Trace metals in green sea turtles (Chelonia mydas) inhabiting two southern California coastal estuaries.


Department of Biological Sciences, California State University, Long Beach, USA. Electronic address: [Email]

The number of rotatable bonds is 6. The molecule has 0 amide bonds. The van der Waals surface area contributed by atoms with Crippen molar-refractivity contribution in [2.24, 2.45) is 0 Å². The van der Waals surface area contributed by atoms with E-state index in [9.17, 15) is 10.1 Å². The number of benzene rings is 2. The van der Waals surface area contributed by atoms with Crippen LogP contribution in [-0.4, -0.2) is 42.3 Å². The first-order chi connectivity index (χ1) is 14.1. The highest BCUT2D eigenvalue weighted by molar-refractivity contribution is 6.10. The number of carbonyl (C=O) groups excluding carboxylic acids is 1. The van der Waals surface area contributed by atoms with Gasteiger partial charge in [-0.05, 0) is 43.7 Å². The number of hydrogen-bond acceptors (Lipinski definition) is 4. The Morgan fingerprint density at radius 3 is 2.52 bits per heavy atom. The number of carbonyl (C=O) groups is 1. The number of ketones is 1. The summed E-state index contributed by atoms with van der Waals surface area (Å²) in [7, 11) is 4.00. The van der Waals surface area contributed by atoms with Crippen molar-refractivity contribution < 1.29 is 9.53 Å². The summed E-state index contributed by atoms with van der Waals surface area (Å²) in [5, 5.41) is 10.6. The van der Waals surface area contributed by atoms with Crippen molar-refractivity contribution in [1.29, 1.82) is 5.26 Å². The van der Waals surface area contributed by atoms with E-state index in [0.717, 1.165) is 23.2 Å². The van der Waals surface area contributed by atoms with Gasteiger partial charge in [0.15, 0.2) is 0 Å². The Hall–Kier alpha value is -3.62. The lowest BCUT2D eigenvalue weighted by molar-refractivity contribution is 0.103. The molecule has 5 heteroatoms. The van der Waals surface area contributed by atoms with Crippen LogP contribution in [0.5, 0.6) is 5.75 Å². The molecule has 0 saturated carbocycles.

Foraging aggregations of east Pacific green sea turtles (Chelonia mydas) inhabit the Seal Beach National Wildlife Refuge (SBNWR) and San Diego Bay (SDB), two habitats in southern California, USA, located near urbanized areas. Both juvenile and adult green turtles forage in these areas and exhibit high site fidelity, which potentially exposes green turtles to anthropogenic contaminants. We assessed 21 trace metals (TM) bioaccumulated in green turtle scute and red blood cell (RBC) samples collected from SBNWR (n = 16 turtles) and SDB (n = 20 turtles) using acid digestion and inductively coupled plasma mass spectrometry. Principal component analyses of TM composition indicate that SBNWR and SDB turtles have location-specific contaminant signatures, characterized by differences in cadmium and selenium concentrations: SBNWR turtles had significantly more cadmium and selenium in RBC and more selenium in scute samples, than SDB turtles. Cadmium and selenium concentrations in RBC had a strong positive relationship, regardless of location. SBNWR turtles had higher selenium in RBCs than previously measured in other green turtle populations globally. Due to different retention times in blood vs. scute, these results suggest that SBNWR turtles have high long- and short-term selenium exposure. Turtles from SBNWR and SDB had higher trace metal concentrations than documented in green turtle populations that inhabit non-urbanized areas, supporting the hypothesis that coastal cities can increase trace metal exposure to local green turtles. Our study finds evidence that green turtle TM concentrations can differ between urbanized habitats and that long-term monitoring of these green turtles may be necessary.



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